Proposed 42-day UK detentions could violate rights: anti-torture commission

[JURIST] The European Committee for the Prevention of Torture and Inhuman or Degrading Treatment or Punishment (CPT) [official website] released a report [text] Wednesday expressing concern over a proposed UK anti-terror bill [materials; BBC Q/A] which would allow authorities to detain terror suspects without charge for up to 42 days [JURIST news archive]. The group said that to decrease the risk of mistreatment, the maximum period for police to hold uncharged suspects before transferring them to a prison should be reduced to 14 days, the period between court appearances of the suspects should be no longer than four days, and those appearances should be in person. The group, which monitors prisoner treatment in Europe under the European Convention for the Prevention of Torture and Inhuman or Degrading Treatment or Punishment [text], explained:

The existing - and a fortiori possible new - provisions regarding the permissible length of pre-charge detention in cases falling under the terrorism legislation are a matter of considerable concern to the CPT. The Committee has no intention of entering into the current debate on the arguments for and against the length of pre-charge detention of terrorist suspects in the United Kingdom. However, as the CPT has emphasised in the past, in the interests of the prevention of ill-treatment, the sooner a criminal suspect passes into the hands of a custodial authority which is functionally and institutionally separate from the police, the better. Consequently, the Committee must insist that neither the existing nor any new provisions in this area should result in criminal suspects spending a prolonged period of time in police custody.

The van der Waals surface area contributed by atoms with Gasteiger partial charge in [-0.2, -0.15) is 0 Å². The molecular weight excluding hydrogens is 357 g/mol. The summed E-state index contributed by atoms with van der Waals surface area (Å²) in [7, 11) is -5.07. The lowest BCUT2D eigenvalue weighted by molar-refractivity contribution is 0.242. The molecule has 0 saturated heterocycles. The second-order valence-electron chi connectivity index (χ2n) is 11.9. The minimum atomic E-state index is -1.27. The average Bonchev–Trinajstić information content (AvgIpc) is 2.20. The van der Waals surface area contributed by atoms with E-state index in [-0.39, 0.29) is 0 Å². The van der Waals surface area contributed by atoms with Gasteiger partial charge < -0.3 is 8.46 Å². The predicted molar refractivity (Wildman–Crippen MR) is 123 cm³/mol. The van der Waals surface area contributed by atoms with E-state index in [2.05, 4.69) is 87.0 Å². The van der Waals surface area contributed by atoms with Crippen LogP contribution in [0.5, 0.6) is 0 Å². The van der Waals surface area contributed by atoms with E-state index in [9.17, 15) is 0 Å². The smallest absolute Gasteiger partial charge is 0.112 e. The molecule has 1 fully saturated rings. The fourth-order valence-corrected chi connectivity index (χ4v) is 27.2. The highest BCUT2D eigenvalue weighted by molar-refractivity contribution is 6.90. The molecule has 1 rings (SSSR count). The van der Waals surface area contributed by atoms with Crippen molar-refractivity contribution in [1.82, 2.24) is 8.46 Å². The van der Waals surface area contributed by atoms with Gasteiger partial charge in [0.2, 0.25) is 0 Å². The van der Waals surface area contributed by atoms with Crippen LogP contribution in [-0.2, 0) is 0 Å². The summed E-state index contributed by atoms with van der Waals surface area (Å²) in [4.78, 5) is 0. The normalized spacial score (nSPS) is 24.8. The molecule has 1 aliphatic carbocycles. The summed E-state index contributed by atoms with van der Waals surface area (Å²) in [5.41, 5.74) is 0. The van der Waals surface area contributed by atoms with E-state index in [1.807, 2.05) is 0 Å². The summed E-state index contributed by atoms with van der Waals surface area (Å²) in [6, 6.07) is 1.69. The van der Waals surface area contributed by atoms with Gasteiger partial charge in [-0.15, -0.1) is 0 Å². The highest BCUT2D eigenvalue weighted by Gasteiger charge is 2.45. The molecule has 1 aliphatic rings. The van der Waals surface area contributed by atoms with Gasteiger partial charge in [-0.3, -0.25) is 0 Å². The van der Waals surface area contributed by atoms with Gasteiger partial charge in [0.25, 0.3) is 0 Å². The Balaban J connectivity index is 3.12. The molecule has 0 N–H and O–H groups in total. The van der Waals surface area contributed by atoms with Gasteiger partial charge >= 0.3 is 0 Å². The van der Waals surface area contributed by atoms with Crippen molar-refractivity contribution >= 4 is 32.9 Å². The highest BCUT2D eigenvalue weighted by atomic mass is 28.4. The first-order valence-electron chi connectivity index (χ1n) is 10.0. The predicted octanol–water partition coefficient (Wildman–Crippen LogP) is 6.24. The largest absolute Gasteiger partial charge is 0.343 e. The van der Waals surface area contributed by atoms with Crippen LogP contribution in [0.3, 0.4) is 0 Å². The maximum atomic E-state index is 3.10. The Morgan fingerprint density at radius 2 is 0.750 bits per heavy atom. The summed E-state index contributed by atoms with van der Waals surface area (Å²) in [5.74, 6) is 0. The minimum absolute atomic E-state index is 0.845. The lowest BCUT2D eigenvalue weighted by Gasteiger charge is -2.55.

The British government also released its response [text] to the CPT report on Wednesday, saying that it recognized its responsibility to protect the rights of those held, but that its current safeguards were sufficient in light of countervailing national security concerns. The British House of Lords is scheduled to vote on the bill later this month. BBC News has more.

In July, Elizabeth Manningham-Buller [BBC profile], who resigned as the head of MI5 [official website] last year, also criticized [JURIST report] the bill, saying it was unworkable and would not afford defendants the necessary right to a fair trial, during a House of Lords debate [transcript; Liberty UK backgrounder]. Currently, British law authorizes detention of terrorism suspects without charge for 28 days [JURIST report]. Proponents of the new bill have argued that the 28-day time limit endangers national security. Prime Minister Gordon Brown [official profile] has argued for the necessity of the bill [Times column] and told MPs that it is the government's duty [PMQ transcript] to provide such security. In June, the House of Commons approved the bill [JURIST report], but the House of Lords must still approve it for it to become law.


 

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